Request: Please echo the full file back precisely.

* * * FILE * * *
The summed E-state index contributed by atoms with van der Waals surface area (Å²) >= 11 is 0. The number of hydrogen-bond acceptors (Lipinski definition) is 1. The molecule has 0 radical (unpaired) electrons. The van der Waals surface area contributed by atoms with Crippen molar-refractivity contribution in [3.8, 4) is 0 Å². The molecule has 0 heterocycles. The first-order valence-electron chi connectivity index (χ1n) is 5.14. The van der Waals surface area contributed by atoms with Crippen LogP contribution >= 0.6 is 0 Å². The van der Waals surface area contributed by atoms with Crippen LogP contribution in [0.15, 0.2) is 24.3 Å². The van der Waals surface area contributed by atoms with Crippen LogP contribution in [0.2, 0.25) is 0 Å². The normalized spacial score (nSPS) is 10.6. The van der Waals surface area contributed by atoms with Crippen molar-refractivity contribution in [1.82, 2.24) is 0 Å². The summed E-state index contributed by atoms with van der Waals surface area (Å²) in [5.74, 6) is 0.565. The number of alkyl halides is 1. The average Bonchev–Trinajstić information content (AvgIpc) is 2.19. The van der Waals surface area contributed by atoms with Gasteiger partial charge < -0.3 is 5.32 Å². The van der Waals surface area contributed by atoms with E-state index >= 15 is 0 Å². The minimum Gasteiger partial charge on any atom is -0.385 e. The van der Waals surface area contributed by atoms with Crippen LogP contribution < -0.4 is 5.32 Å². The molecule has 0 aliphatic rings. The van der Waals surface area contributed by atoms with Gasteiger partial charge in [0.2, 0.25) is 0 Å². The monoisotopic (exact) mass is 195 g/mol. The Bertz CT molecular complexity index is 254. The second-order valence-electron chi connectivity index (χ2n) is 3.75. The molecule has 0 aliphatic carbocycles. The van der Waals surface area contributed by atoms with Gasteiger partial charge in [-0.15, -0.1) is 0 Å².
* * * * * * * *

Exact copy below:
The summed E-state index contributed by atoms with van der Waals surface area (Å²) >= 11 is 0. The number of hydrogen-bond acceptors (Lipinski definition) is 1. The molecule has 0 radical (unpaired) electrons. The van der Waals surface area contributed by atoms with Crippen molar-refractivity contribution in [3.8, 4) is 0 Å². The molecule has 0 heterocycles. The first-order valence-electron chi connectivity index (χ1n) is 5.14. The van der Waals surface area contributed by atoms with Crippen LogP contribution >= 0.6 is 0 Å². The van der Waals surface area contributed by atoms with Crippen LogP contribution in [0.15, 0.2) is 24.3 Å². The van der Waals surface area contributed by atoms with Crippen LogP contribution in [0.2, 0.25) is 0 Å². The normalized spacial score (nSPS) is 10.6. The van der Waals surface area contributed by atoms with Crippen molar-refractivity contribution in [1.82, 2.24) is 0 Å². The summed E-state index contributed by atoms with van der Waals surface area (Å²) in [5.74, 6) is 0.565. The number of alkyl halides is 1. The average Bonchev–Trinajstić information content (AvgIpc) is 2.19. The van der Waals surface area contributed by atoms with Gasteiger partial charge < -0.3 is 5.32 Å². The van der Waals surface area contributed by atoms with E-state index >= 15 is 0 Å². The minimum Gasteiger partial charge on any atom is -0.385 e. The van der Waals surface area contributed by atoms with Crippen LogP contribution < -0.4 is 5.32 Å². The molecule has 0 aliphatic rings. The van der Waals surface area contributed by atoms with Gasteiger partial charge in [0.2, 0.25) is 0 Å². The monoisotopic (exact) mass is 195 g/mol. The Bertz CT molecular complexity index is 254. The second-order valence-electron chi connectivity index (χ2n) is 3.75. The molecule has 0 aliphatic carbocycles. The van der Waals surface area contributed by atoms with Gasteiger partial charge in [-0.15, -0.1) is 0 Å².